The Procurement in a Box Workbook provides clear guidelines and use case examples, including learnings from the UAE trial with DEWA, to enable a transition from current public sector procurement processes to methodical steps to acquire and embed AI technologies into existing frameworks. The workbook will become a reference point for specialists and support the next phase of tech utilization across the public sector.
The Forum’s Unlocking Public Sector AI project is bringing together a multistakeholder community to empower government officials to more confidently make responsible purchasing decisions. Over the next six months, governments around the world will test and pilot these guidelines. Further iterations will be published based on feedback learned on the ground.
Maintenance Tips for Second-Hand Cars
With a shortage of semiconductors continuing to plague the automotive industry, many are instead turning to the second-hand market to source a bargain on their next car purchase – resulting in a boom in second-hand car sales. Second-hand cars, while cheaper to purchase initially, can present problems quicker without proper maintenance. Here are some simple ways to maintain your second-hand vehicle.
Read the Manual and Service History
The first thing you should endeavour to do with any second-hand car purchase is to scrutinise your car’s service history book and user manual. The former will give you crucial information on prior issues that have cropped up with the car, either giving you an idea of what may fail next or what not to worry about, while the latter gives you important details regarding points of maintenance on your car: where your oil pan is, where the safe anchor points for trolley jacks are, and the location of various parts of the engine.
Keep Your Oil Fresh
One key way you can ensure the longevity of your second hand vehicle’s engine is to learn how to replace its engine oil, and to replace its engine oil regularly. The oil cleans and lubricates the engine, preventing debris from clogging moving parts and causing wear. Over time, the oil becomes dirty with this debris, and can eventually pose a threat to the engine’s safe running itself. New oil ensures the engine stays clean, and keeps it running for longer.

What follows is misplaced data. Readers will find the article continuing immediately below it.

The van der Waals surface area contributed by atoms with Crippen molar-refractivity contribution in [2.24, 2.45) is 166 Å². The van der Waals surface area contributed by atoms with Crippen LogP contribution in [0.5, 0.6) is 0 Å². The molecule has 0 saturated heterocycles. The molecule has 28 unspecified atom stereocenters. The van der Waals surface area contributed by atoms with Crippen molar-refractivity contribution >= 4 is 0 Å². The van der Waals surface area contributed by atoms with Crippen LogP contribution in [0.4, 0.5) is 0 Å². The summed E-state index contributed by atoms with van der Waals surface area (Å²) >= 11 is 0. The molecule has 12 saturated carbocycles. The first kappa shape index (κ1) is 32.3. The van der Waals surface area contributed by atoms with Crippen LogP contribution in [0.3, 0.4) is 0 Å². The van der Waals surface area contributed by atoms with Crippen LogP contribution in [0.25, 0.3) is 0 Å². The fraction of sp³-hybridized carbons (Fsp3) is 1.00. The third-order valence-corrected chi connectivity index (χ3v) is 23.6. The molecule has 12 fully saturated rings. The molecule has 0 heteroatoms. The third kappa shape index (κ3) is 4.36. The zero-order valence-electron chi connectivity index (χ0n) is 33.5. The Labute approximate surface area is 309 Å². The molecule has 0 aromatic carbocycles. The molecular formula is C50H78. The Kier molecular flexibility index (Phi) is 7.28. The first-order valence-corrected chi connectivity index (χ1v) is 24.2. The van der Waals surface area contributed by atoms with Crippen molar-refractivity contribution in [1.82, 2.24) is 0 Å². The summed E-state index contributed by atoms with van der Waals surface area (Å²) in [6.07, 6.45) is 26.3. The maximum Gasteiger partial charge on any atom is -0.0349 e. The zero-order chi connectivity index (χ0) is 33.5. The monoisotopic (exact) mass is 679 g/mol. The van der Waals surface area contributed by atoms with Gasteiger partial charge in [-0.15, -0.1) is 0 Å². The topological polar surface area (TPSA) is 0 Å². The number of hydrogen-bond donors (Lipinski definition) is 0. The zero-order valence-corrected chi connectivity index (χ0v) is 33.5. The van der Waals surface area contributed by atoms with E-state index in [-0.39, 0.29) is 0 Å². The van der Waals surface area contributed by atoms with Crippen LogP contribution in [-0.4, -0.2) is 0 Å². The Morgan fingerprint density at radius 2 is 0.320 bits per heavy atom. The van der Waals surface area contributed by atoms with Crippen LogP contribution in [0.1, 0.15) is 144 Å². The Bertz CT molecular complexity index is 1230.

Keep a Regular Service Schedule
As with any vehicle, taking your second-hand car in for regular appointments with a mechanic can keep on top of potential problems before they cause more issues; booking a car service online makes managing your car’s service schedule easy, and can make sure that your car remains healthy and well-maintained thanks to regular check-ups via a professional pair of eyes. Regular servicing can also reduce the potential incurred costs from failed MOTs.
Clean Your Interior
Keeping your car’s interior clean might seem like a relatively insignificant task with regard to your car’s overall maintenance, however taking car of the surfaces and fabrics in your car can increase their lifespan, reducing the need for potential re-upholstery and preserving your personal comfort while driving. Regularly vacuuming footwell mats and seat cushions can stave off wear and tear, while regularly cleaning and polishing trim can preserve their condition.
Lastly, but by no means least, your driving habits can have a profound effect on the life span of your vehicle. Those who drive fast and brake hard are sure to encounter more issues quicker than those who adopt safe driving techniques and approach the road with a sense of calm. Simple things like coasting into corners and accelerating at a steady pace can ensure your brakes, suspension and engine live their longest possible life, giving you a great run with your new second-hand vehicle.
Choosing the Best Engine Hoist for your Garage
An engine hoist is an extremely valuable piece of equipment. It will allow you to remove an engine from a vehicle easily, without putting yourself or others in danger. People have been using ropes and pulleys for centuries to lift heavy objects – and some modern engine hoists work via the same principles. However, there are a few alternatives which offer distinct advantages.
So, what’s the best kind of engine hoist for your garage? Let’s look at choosing the best engine hoist for your next car repair job.
The manual hoist uses old-fashioned pulleys and cords to lift a heavy object. These tend to be the simplest option, and therefore the cheapest. Simply pull on the chain, and the other chain will move. The main drawback here is that the manual hoist needs to be suspended above the room. That means that you’ll need a suitably-rated ceiling that’s capable of carrying the load.
A manual chain can allow a single person to lift tonnes of weight, since the arrangement of pulleys will result in a larger transfer of force. The cost is that you’ll be moving the chain a large distance to move the engine just a small one.
Hydraulic hoists work using fluid, spread over multiple vessels. By reducing or increasing the amount of fluid in one vessel, you can change the amount of fluid in another, attached by a length of hose. In this way, you can push or pull heavy loads. A telescopic boom arm actually does the lifting, with the help of pumps, cylinders, and oil.